Slater & Gordon’s (S&G) shares collapsed by 25% today after it confirmed that its audit process was under scrutiny by the Australian Securities and Investments Commission (ASIC) and that it had made errors in the accounts for its UK arm.
The shares, which reached A$6.49 last Tuesday, fell to A$3.78 today, having already been hit last week by news that the Financial Conduct Authority (FCA) was investigating Quindell’s public announcements in 2013 and 2014, prior to S&G’s acqusition of its professional services division.
In a statement to the Australian Stock Exchange, S&G said that ASIC has queries for the company following a “routine review” of its accountants’ audit process.
“The company has engaged Ernst & Young (EY) to independently assess the company’s responses to ASIC’s queries,” it said.
S&G continued that together with its accountants, Pitcher Partners, it had started a detailed analysis of the financial information to be provided to ASIC and already identified “a consolidation error in the reporting of the historical UK cash flows”. It said the usual way of dealing with such an error was a note affixed to its next financial statement.
The statement explained: “From the initial date of acquisition of Russell Jones and Walker LLP in the year ended 30 June 2012 until the period ending 31 December 2013, the UK business reported receipts from customers on a ‘gross’ rather than a ‘net’ basis. This effect was wholly offset by the same amount being added to the calculation of total payments to suppliers and employees. The amounts represented customer disbursements and related VAT. Net cash derived from operating activities in all periods was unaffected and remains as reported.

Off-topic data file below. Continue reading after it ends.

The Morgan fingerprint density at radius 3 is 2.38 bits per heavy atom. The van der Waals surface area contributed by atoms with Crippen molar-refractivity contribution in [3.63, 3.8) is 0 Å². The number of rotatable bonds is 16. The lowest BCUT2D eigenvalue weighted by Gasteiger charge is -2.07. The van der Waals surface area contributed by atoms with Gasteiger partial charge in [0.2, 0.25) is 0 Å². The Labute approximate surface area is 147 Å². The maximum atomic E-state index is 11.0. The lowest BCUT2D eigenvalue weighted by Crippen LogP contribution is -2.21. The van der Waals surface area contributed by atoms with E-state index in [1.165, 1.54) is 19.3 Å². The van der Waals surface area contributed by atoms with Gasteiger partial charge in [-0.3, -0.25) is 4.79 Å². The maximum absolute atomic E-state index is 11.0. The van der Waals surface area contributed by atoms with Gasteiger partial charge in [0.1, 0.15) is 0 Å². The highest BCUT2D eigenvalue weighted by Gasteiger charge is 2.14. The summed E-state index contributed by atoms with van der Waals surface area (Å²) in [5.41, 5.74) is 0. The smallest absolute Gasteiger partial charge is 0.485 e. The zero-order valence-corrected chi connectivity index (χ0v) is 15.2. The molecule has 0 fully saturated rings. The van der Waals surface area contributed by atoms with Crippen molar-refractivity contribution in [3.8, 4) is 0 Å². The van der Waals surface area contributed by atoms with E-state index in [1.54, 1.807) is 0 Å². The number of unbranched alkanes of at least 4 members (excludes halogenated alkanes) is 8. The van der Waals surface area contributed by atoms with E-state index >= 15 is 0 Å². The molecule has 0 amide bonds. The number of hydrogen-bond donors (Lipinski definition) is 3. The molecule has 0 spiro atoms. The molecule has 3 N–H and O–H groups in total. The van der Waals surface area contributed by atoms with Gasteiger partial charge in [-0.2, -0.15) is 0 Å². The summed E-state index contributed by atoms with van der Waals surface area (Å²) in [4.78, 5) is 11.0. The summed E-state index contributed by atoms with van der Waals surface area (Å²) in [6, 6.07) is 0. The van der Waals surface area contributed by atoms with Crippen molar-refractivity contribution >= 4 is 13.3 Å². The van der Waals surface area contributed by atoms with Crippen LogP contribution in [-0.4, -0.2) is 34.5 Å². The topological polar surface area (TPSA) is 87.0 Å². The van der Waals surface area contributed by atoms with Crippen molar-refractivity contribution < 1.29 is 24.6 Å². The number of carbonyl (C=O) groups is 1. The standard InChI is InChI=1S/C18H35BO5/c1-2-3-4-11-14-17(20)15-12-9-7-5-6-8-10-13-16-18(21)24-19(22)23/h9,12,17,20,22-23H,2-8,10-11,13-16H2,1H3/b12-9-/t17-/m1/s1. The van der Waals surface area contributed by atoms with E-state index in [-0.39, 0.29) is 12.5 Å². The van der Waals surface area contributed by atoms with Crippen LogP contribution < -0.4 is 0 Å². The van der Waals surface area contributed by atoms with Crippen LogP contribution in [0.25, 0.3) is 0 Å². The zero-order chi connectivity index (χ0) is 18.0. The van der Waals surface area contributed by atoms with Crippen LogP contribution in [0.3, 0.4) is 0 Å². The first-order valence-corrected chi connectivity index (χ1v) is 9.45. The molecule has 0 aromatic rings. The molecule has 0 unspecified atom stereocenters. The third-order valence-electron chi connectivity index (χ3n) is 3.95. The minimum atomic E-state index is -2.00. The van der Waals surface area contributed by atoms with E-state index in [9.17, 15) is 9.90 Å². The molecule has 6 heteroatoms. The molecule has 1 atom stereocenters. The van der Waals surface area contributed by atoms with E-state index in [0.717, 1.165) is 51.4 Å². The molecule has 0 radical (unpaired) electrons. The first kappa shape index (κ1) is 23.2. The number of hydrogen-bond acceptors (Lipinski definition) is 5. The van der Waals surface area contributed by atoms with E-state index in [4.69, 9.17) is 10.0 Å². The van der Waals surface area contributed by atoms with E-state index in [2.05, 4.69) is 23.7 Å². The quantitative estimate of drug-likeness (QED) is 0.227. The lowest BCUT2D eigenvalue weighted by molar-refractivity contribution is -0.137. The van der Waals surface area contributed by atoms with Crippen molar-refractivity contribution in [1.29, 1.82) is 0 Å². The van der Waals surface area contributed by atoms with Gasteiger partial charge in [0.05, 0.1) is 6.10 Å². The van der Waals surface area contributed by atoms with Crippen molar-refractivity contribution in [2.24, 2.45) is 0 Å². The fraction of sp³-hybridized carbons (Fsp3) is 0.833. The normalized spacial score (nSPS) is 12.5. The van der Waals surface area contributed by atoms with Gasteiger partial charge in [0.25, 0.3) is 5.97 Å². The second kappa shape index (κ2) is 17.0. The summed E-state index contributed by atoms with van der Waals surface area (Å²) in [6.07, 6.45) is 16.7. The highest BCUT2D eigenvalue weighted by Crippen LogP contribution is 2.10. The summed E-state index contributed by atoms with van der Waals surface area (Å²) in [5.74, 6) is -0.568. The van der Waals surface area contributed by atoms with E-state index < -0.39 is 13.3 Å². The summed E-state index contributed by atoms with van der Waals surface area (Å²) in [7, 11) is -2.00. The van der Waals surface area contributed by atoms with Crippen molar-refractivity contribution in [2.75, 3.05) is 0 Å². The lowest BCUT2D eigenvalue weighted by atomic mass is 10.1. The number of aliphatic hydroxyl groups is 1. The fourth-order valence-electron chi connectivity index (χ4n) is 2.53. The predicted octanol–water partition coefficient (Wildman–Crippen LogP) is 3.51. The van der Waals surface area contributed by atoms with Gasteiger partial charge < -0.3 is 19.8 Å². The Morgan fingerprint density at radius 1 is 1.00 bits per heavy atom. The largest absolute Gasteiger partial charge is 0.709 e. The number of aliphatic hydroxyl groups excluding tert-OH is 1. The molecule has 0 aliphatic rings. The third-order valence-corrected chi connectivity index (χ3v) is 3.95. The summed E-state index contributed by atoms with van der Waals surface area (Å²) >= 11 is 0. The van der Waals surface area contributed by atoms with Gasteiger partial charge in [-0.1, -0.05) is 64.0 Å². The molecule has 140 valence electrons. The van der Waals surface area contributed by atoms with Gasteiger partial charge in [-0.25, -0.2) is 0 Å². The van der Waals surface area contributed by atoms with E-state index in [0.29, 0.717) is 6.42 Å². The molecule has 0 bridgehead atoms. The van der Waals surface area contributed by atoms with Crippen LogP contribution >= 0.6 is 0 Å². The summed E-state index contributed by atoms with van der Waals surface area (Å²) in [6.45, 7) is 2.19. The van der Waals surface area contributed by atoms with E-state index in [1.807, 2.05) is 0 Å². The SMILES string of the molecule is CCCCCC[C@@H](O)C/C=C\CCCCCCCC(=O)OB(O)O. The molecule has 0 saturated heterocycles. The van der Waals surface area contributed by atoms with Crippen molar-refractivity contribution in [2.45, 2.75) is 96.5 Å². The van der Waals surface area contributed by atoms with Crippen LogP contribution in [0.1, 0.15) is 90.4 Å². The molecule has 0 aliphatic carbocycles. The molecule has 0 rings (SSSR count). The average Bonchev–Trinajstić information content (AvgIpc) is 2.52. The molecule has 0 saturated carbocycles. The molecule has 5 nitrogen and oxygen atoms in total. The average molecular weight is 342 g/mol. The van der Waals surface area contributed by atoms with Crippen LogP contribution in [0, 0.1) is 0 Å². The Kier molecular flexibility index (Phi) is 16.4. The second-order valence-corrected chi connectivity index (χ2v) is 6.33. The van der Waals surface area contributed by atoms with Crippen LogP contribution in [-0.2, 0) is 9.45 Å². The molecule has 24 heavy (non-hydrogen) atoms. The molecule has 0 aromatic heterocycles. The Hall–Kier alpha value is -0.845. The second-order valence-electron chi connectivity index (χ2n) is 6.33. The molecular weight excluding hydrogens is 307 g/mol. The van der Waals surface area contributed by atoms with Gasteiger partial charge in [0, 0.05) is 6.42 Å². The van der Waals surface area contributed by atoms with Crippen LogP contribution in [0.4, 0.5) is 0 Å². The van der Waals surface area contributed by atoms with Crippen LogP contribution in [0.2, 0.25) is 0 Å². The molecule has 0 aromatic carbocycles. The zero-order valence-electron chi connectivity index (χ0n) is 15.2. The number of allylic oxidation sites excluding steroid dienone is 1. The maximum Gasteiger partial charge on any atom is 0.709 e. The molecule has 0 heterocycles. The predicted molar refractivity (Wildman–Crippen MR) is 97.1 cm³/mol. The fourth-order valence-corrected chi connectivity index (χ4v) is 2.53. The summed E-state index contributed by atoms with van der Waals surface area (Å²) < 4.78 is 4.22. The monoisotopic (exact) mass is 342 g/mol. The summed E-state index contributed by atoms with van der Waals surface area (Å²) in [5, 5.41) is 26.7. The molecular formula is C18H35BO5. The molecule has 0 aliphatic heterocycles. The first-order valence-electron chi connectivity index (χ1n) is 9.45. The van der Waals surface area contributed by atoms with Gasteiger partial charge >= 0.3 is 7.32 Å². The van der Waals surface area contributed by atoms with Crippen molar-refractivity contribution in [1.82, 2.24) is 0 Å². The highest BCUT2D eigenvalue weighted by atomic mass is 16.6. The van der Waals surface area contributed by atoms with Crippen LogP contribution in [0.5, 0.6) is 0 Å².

“In the 30 June 2014 and 31 December 2014 financial statements UK VAT is included twice in receipts from customers. This effect was wholly offset by the same amount being added to the calculation of total payments to suppliers and employees.
“The cause of this was an arithmetic error in the consolidation spreadsheet model operated in the company’s UK business at that time. Net cash derived from operating activities in all periods was unaffected and remains as reported.”
So, for example, in S&G’s 2014 financial year, receipts from customers were reported as A$442,609, with payments to suppliers and employees A$375,225. These figures should have been A$410,142 and A$342,758 respectively.
The statement also referred to the FCA investigation and said S&G was “satisfied that in the event that any findings are made against Quindell plc, those findings will not expose the company to any material financial risk”.
It added: “The company notes that Quindell plc is due shortly to lodge accounts with the AIM. Those accounts will present Quindell plc’s view of the PSD’s assets on disposal. The company reiterates that its evaluation of the fair value of the PSD assets was undertaken with the assistance of EY and the company’s assessment of the value of those assets was undertaken under the company’s own accounting policies.”
S&G said it was making these points “to avoid the market trading with imperfect information”.
Meanwhile, Quindell said today that its 2014 accounts would not be published tomorrow, as planned, and that its shares would continue to be suspended until they are out.